Andrews has since accepted a position at Wake Public Schools, according to his students, to be closer to his wife and children, leaving behind yet another vacant position.
Other new teachers are also benefiting from the unsaturated labor market. “It’s been my dream to be a librarian since I was in eleventh grade,” said Jenna Wine, a newly hired librarian. She completed graduate school in 2021 and, like Andrews, was hired in late July.“I was hoping to get a job right out of grad school, and I had a much easier time finding options than my friends who were applying for public libraries,” said Wine.
Despite dreaming about the position, Wine said it felt different than how she imagined, because her role is not strictly that of librarian.
“In addition to my librarian duties I am also a ‘tech champion,’” she said. “That is not something I wanted to do, but it’s something librarians now have to do.”
Wine attributes these additional responsibilities to how short staffed district IT is. There are only 17 Information Technology (IT) personnel split across DPS’ 54 schools. Furthermore, the district-wide one-to-one Chromebook plan for students was set to go into effect by 2022, but with the COVID-19 pandemic and the shift to virtual classrooms, district leaders accelerated the program with minimal professional support.
“IT is overworked to the max, so the extra work comes onto us, and comes onto students,” Wine said. “There needs to be more IT positions, because of these tech duties we have no time for library stuff, so the library’s a mess.”
The shortage of other staff positions extends beyond both teachers and IT. Students have experienced longer wait times for bus pickup and dropoff due to a driver shortage.
“I usually have to wait 20 to 30 minutes after school before the bus comes,” said sophomore Indeya Holden. “It makes me feel really annoyed and I hate it. Sometimes it’s really hot outside or raining.”
Other students have been waiting over an hour for their bus to come. On September 13, a messagel was sent out to parents at 5:02 pm, giving an update on how three buses were running behind schedule. On September 15, an early release day, one hour and 40 minutes after classes let out, students were still waiting at school for their bus to bring them home.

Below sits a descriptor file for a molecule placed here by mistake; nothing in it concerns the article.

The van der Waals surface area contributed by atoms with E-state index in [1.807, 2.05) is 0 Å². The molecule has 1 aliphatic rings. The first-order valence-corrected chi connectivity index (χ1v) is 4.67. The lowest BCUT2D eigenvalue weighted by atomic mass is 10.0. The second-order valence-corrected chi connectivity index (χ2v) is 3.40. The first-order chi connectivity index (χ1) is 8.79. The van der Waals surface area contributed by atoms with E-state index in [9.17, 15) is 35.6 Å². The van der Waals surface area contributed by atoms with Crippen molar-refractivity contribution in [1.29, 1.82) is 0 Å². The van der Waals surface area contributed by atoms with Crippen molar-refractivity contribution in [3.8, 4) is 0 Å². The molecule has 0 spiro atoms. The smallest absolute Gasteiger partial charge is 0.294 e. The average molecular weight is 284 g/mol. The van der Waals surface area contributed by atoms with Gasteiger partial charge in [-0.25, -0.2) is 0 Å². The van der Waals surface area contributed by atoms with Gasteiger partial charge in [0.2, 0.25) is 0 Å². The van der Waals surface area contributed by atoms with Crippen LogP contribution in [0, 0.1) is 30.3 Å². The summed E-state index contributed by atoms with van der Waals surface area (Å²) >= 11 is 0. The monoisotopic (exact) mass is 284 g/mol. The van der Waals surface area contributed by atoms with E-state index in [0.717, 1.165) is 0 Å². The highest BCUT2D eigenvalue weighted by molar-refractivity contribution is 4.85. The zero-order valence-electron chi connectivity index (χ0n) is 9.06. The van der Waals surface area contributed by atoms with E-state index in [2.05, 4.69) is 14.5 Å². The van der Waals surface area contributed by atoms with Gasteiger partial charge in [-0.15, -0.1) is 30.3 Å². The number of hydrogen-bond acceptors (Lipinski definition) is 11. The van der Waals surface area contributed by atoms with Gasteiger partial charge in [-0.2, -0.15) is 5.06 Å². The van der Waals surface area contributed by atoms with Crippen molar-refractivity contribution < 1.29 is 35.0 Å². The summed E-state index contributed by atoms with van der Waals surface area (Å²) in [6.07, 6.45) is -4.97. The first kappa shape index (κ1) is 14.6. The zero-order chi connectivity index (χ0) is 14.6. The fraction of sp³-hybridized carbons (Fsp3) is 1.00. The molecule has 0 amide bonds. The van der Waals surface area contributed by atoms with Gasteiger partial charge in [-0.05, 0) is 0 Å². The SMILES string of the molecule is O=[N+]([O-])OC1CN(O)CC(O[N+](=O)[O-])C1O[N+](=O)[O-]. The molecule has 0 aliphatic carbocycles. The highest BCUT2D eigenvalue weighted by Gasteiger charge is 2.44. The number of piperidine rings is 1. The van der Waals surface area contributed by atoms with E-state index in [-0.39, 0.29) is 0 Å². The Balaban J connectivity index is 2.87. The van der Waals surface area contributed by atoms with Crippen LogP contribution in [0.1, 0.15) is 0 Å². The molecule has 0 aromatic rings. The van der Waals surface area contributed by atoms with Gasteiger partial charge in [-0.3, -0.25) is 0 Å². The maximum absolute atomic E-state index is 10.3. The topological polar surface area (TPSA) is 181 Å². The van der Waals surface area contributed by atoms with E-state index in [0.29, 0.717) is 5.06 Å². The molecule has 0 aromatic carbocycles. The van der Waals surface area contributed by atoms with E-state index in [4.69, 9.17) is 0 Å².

WRAL News attributes this shortage to drivers not showing up to work because they feel “overwhelmed” or “unsafe.” “Right now, on any given day we’ve got 20 buses that don’t have drivers,” Chip Sudderth, DPS Chief Communication Officer, told WRAL in late August.
In an attempt to combat the shortage, Durham Public School’s Board of Education has offered a $1,200 recruitment bonus and a pay increase of $1.25 an hour for drivers with more than 20 years of experience, and $2.50 for drivers with over 30 years of experience on top of the starting salary of $15 an hour, 10 percent below the national average for bus drivers.
Educators, parents, and students alike wish that state leaders were doing more to alleviate the crisis.
“This is not the district and administration’s fault. They are going through hard things right now’” said Watson. “This is on the state legislature, we are not receiving enough funding.”
Sekel agreed. “The general assembly is going to cut and cut and cut education,” she said. “Everyone in every school building is working to their absolute limits, so naturally when there is a crisis everything falls apart. Schools were running on empty even before the pandemic started.
“We cannot allow the general assembly to keep kicking our teachers in the face over and over again, and have them keep taking it,” she added. “We need to start treating teachers like the professionals they are.”